In China, a similar phenomenon is occurring. The celebration and promotion of China’s “Confucian renaissance” is marked by the emergence of the upscale Confucian-themed Nishan Akademia hotel in Qufu, the birthplace of Confucius. Opened in 2016, guests can dress up in traditional Hanfu clothing from the Han dynasty, similar to those featured in Chinese television dramas. Once robed, activities offered to the guests include practicing calligraphy, playing traditional games including touhou, and visiting the Confucius museum. Accommodation at Nishan Akademia includes 47 stand-alone houses, some of which cost more than 10,000 yuan (US$1,440) a night (Yau, SCMP, 2018). These representations, marketed at wealthy Chinese and Western audiences, show a very uncritical, uncontroversial side of Confucianism that fits properly into the (national) master narrative of China’s history and culture.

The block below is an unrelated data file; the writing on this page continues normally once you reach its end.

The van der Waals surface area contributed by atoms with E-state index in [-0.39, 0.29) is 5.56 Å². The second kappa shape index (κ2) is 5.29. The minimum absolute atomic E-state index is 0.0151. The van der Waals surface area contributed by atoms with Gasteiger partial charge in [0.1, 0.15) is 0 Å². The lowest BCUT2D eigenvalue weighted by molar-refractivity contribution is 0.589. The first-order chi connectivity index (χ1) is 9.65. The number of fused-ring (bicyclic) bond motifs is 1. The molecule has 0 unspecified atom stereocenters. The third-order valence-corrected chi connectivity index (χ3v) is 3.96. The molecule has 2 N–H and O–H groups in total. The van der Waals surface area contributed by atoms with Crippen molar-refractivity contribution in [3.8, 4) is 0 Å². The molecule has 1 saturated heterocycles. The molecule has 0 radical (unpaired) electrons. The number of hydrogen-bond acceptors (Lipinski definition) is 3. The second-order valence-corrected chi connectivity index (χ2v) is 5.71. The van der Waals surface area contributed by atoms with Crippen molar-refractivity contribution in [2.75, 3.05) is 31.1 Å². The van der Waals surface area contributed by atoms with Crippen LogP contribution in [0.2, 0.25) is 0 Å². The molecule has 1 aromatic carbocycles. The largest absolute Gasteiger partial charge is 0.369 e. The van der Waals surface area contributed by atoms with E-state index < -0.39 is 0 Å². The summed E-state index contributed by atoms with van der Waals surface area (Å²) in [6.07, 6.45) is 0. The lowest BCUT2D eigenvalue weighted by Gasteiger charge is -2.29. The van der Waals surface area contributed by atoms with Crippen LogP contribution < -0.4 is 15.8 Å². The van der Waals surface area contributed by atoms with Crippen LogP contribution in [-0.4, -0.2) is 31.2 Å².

Beyond Shandong province, China’s cultural tourism is also marketed around the commodification of various “exotic” minority (minzu) cultures. The term minzu, roughly translated as minority or ethnic group, is a political classification that includes the Han Chinese majority and the 55 officially recognised ethnic minority groups throughout China. While all these groups are defined by a common language, territory, and economy, belonging to the greater category of zhonghua minzu (pan-Chinese national identity), non-Han ethnic minorities are both the object of exoticism and fear, which makes them suitable marketable products for cultural tourism. Swain (1990) writes that most of China’s minority groups live in regions that have important natural resources and are on strategic international borders, and that domestic tourists are encouraged to visit these areas for the scenery and to observe the ‘curious’ indigenous people. A China Reconstructs(May 1988) article describes the difference in park accommodations in Tibet between the three state guest houses and the small inns run by Tibetan families, where the inns facilities are described as “limited, but the experience is unique”. Indigenous groups in these areas often become a generic category, marked only by their distinct traditional clothes. In Hainan island, where the centre is being developed for cultural tourism, hotels, minority restaurants, and tours into Wuzhi mountain minority villages feature minority women as hostesses for guests, which is part of the larger “primitive” package that tourists are promised. In the article, “Hawaii of the Other” (Bier, 1998), a researcher is quoted as saying that development in Hainan Island is for show. Away from the tourist sites, “the central government is not providing money to improve standards of living”. A similar finding was also noted by associate professor Trine Brox (2017), who conducted a mixed qualitative and quantitative study on the biggest minzumarket in Chengdu and found that although sold as Tibetan cultural products, many of the shops sold goods not made in Tibet or by Tibetans and most of the shops were not run by Tibetans themselves.